I’ve been involved in some situations where one large company buys an asset (or assets) of another large company. In most cases where the asset is being acquired “lock, stock, and barrel”, the acquiring company is on the hook for the liabilities as well as the assets. Due Diligence on the part of the acquiring company is one of the biggest aspects of the sale. I find it extremely hard to believe that BofA was able to complete the purchase without assuming the liabilities and without doing due diligence as to the extent of those liabilities. And in many instances, when a company is just buying the assets, they will not continue to use the name of the acquired company. And there are no successors to Countywide to assume the liabilities.

    But as you pointed out, we are not privy to the details of the sale.

  11. KeilwerthLA says:

    If you don’t know what the hell an ARM is, why the hell are you getting one? I’m only 27 but I’m not a f#uck!ng idiot. It’s morons like these who will want taxpayers like me who didn’t get a loan they can’t afford to pay for their defaults.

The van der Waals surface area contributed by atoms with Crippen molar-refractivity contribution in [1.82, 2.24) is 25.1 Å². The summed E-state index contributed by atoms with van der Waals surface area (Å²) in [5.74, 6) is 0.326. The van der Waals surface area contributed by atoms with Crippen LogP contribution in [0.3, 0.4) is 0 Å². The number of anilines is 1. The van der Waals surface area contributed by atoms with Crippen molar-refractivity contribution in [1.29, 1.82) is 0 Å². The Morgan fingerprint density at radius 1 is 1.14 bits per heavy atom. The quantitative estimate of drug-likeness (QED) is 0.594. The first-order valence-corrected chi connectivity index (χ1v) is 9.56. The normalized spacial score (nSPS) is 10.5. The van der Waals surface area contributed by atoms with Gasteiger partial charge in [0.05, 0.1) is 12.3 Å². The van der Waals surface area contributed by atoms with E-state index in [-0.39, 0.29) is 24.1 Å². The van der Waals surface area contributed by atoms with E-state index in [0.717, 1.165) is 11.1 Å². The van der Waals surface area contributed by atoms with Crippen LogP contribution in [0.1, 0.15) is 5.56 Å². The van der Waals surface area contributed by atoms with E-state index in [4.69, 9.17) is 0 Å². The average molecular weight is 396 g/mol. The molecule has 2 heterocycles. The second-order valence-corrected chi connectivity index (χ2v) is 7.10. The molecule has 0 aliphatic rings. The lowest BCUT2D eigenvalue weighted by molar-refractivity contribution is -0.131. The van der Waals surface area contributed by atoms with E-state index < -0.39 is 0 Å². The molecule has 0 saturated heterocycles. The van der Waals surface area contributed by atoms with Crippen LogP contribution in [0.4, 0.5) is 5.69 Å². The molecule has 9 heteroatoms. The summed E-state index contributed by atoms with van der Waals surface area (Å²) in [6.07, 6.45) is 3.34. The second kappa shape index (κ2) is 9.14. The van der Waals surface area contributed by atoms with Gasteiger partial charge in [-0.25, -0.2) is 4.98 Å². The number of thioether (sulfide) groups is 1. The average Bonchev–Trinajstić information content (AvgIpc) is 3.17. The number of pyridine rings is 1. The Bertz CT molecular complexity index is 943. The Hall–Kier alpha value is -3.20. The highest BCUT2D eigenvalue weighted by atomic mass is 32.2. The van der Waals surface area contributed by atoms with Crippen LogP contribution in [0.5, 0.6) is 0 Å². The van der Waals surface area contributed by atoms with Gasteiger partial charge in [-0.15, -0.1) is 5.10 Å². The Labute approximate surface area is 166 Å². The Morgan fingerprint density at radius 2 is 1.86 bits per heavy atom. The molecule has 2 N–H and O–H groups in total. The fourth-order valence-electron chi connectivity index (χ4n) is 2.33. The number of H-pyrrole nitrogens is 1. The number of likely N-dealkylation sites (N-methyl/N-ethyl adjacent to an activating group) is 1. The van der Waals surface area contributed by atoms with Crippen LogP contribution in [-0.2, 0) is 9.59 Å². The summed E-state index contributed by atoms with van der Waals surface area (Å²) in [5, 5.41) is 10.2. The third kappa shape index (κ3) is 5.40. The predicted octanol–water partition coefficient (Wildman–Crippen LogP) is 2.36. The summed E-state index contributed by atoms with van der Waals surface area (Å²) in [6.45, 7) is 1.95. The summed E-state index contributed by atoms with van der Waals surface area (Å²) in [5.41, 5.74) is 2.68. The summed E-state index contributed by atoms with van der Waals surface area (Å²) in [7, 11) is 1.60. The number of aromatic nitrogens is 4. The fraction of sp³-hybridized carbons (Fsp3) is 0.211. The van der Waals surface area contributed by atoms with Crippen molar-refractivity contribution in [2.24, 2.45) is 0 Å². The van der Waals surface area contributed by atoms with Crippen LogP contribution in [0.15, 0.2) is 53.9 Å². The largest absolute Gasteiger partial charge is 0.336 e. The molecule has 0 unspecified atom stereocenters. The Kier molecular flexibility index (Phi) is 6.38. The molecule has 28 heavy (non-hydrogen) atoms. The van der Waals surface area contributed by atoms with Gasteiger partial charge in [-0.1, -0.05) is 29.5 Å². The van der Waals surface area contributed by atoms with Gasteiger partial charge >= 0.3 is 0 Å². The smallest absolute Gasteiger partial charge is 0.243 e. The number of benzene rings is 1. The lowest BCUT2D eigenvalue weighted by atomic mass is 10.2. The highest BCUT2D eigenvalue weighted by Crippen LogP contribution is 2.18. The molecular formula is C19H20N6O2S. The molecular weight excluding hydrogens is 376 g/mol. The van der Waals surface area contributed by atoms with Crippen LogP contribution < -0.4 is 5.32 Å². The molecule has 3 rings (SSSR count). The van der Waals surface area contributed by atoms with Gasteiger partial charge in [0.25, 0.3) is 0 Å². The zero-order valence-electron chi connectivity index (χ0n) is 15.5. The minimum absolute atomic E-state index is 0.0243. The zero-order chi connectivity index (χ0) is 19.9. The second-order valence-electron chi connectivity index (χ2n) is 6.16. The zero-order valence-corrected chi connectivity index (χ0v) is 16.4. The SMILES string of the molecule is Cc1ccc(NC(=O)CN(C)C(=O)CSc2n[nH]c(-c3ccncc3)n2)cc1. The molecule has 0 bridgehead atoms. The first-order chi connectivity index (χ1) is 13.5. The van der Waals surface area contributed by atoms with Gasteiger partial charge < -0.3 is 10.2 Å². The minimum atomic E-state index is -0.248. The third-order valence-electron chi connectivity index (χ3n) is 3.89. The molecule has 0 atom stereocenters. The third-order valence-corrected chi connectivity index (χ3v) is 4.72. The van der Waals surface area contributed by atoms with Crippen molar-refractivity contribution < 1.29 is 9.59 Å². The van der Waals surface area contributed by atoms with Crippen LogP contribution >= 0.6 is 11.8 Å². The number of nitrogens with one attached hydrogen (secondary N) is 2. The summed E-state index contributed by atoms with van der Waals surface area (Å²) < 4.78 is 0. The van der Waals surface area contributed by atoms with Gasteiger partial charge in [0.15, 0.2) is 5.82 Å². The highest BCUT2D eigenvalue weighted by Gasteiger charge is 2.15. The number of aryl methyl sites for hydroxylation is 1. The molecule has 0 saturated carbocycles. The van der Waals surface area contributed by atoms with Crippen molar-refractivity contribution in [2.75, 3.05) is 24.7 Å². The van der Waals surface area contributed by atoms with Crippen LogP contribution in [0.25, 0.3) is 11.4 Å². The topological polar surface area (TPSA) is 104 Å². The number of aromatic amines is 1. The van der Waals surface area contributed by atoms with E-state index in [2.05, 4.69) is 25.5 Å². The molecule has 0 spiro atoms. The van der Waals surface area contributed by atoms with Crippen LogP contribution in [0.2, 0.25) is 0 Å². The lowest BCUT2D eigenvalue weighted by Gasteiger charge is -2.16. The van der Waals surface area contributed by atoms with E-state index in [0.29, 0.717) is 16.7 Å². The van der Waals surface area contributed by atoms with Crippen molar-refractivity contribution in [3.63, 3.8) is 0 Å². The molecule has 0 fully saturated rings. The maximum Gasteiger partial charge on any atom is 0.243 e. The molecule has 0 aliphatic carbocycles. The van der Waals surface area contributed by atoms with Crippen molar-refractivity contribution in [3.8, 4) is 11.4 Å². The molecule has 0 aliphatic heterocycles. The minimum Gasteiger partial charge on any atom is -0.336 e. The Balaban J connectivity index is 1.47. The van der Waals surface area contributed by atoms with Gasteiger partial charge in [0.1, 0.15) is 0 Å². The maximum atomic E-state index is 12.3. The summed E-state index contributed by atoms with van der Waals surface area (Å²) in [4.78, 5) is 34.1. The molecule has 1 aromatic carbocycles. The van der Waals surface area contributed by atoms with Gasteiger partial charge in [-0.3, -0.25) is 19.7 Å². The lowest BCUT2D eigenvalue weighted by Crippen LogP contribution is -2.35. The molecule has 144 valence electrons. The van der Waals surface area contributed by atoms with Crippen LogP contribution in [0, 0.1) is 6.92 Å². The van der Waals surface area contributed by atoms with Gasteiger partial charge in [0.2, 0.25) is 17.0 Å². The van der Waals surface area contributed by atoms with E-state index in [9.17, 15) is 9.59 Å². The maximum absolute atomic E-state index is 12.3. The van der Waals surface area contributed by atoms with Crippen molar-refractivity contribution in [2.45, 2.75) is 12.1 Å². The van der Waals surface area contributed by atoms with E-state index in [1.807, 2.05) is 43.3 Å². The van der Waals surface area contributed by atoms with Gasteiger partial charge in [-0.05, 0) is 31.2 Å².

In the words of a Lit song: “Been around the world and found that only stupid people are breeding…”

  12. _NARC_ says:

    @triplehelix1919: I would normally be with you on this one, but if they truly did not get their Truth in Lending (TIL) or HUD1, and the payment was mis-represented on it, they’ve got a case for lending fraud.

    Now, I would wager that they likely did, as every loan officer knows full well that they better make sure that the borrower has one. But there is the chance that they didn’t, and thus have a case.

    All that said, they should have read the mortgage note before signing it and realized that something didn’t match up. But I have to tell you, some of these ARMs with deferred payments or negative amortizations might be confusing to a borrower. No excuse, but once they saw their low payment and rate, they probably stopped looking.

  13. snoop-blog says:

    Hmmm, can’t blame America’s stupid people on anyone but America though. If the literacy rate is terrible, who do you blame? The people? or the education system? It would seem to me if we invested into our education system more, maybe we wouldn’t have a nation full of people signing for things they don’t understand. I’m a full time college student, and I can tell you, they don’t teach about mortgages in high school…